Bitcoins may be classified as ‘capital assets’ under the Income Tax Act . The Act defines a ‘capital asset’ as ‘a property of any kind held by a person’ . The term ‘property’ as used in the said Act has no statutory meaning. However, it may mean every possible interest that a person may acquire, hold or enjoy. Therefore, bitcoins could be classified as a ‘capital asset’ under the said Act. In furtherance of the same, any gains made because transfer of a bitcoin should be taxable as capital gain. Assuming that gains from transfer of bitcoins are taxed as capital gains, they may further be classified into ‘short-term capital gain’ and ‘long-term capital gain’ , depending on the period of having the bitcoins in possession. If the bitcoin is kept for more than 36 months then it will be classified as a ‘long term capital asset’ and gains from it will be classified as ‘long term capital gain’ . If it is held for duration of less than 36 months then it will be classified as a ‘short term capital asset’ and gains from it will be classified as ‘short term capital gain’ .
Moreover, if the person concerned is trading in bitcoins, the income should be taxable as ‘business income’ . In such circumstances, bitcoins that are collected through the ‘mining’ process should also be taxable as ‘business profits’.
However, the entire basis of taxability of bitcoins extracted through the ‘mining’ process depends on whether bitcoins are classified as ‘capital assets’ or not. When classified as such, extracted bitcoins may be beyond the tax net. Under such circumstances, they are likely to be classified as ‘self generated capital assets’. Considering the fact that there is no clear cut cost of acquisition of the extracted bitcoins, the judicial principles laid down by the Supreme Court of India in the case of Commissioner of Income Tax vs. B.C. Srinivasa Setty may be relied upon.
It was held that when the cost of acquisition of an asset cannot be computed, the machinery for computation of capital gains will fail and under such circumstances, no capital gain taxes can be levied on transfer of such assets. This would essentially mean that bitcoins extracted through ‘mining’ are exempt from taxes.
Another important factor when analysing the taxability of bitcoins is their ‘situs’. The term ‘situs’ is used to denote the location of a property or object for purposes of legal jurisdiction or taxation . Situs of an intangible asset is usually decided by the sinus of any tangible property with which it is closely connected. Since bitcoins are intangible assets, their situs can be linked with the location of the operating server being used to host the bitcoin blockchain and the entire ‘mining’ process. However, another legal convention is that situs of an intangible asset should be based on the situs of the individual owning it. Under such circumstances there seem to be no single opinion so as to the determination of situs of bitcoins.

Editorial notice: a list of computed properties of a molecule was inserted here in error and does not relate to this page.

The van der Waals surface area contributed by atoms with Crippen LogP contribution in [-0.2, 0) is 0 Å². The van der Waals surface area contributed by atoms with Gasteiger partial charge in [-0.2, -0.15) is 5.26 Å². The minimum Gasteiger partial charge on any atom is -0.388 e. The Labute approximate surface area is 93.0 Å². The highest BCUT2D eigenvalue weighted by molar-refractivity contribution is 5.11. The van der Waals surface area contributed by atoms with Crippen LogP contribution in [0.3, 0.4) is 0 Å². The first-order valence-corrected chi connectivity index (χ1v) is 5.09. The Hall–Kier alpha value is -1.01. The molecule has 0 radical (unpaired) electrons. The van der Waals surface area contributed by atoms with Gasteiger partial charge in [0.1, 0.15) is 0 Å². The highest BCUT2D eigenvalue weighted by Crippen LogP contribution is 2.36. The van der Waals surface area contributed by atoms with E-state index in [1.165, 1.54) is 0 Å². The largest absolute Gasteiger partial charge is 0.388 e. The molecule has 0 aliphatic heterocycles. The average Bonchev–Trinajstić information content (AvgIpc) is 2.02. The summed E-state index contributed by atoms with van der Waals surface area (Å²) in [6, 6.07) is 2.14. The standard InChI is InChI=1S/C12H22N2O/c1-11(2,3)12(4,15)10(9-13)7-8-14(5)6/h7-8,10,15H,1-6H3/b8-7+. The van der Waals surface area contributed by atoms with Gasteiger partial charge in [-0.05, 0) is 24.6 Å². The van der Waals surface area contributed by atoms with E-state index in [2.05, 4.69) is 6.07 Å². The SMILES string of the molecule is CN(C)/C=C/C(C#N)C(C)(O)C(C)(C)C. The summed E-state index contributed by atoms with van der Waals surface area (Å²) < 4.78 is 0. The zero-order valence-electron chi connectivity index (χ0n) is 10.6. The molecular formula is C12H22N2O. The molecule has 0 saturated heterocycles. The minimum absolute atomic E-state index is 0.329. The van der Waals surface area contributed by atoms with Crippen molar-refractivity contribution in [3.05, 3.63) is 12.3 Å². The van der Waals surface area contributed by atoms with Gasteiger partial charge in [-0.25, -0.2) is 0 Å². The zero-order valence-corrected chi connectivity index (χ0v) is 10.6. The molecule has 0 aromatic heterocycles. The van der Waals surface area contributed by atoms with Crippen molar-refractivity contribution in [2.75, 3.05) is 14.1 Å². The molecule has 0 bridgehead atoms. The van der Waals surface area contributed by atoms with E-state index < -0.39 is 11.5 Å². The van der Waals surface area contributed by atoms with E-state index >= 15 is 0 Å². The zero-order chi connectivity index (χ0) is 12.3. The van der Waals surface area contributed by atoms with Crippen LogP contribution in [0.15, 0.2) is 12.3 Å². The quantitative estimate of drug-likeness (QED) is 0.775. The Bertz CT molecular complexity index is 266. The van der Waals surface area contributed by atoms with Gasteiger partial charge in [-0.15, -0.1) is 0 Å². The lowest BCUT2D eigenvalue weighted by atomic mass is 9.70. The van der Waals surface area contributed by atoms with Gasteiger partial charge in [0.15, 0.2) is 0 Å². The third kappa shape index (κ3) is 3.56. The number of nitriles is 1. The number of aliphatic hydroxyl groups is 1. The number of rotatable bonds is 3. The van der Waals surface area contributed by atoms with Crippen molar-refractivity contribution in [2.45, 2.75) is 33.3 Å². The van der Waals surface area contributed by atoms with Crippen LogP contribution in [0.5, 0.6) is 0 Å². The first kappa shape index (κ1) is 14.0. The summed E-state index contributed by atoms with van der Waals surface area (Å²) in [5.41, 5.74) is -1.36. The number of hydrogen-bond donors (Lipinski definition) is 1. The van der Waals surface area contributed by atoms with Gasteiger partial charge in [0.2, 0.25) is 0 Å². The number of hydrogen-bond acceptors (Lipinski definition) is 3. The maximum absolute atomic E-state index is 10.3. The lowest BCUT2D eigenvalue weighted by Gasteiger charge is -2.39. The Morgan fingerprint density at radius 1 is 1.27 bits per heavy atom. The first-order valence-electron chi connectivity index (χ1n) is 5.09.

A Public Interest Litigation (PIL) was filed in the Supreme Court of India by Advocate Dwaipayan Bhowmick seeking a regulatory framework to be laid down on virtual currency including bitcoins and also demanded that virtual currencies be made accountable by the exchequer . After admitting the petition, the Supreme Court issued notices to the Ministry of Finance, Ministry of Law & Justice, Ministry of Information Technology, Securities and Exchange Board of India (SEBI) and the Reserve Bank of India (RBI) seeking a reply from them regarding the same. No further progress has been made in this case at the time of writing this article.
Therefore it can be safely concluded that bitcoins in India besides other such forms of cryptocurrencies are in a regulation vacuum under the present laws in India. However, it would be wrong to assume that the Indian Government has not taken note of the immense potential that they hold for the economy as a whole. The Government has certainly realized the threats they pose in terms of the anonymity that they offer besides the economic bubble that they may create and their actions reiterate the same. The Indian Government along with the Reserve Bank of India needs to implement a regulatory framework for governing bitcoins and other cryptocurrencies as soon as possible. If properly regulated, bitcoins might help enhance the digitalization of the economy as envisaged by the present Prime Minister of India besides serving as a convenient form of payment.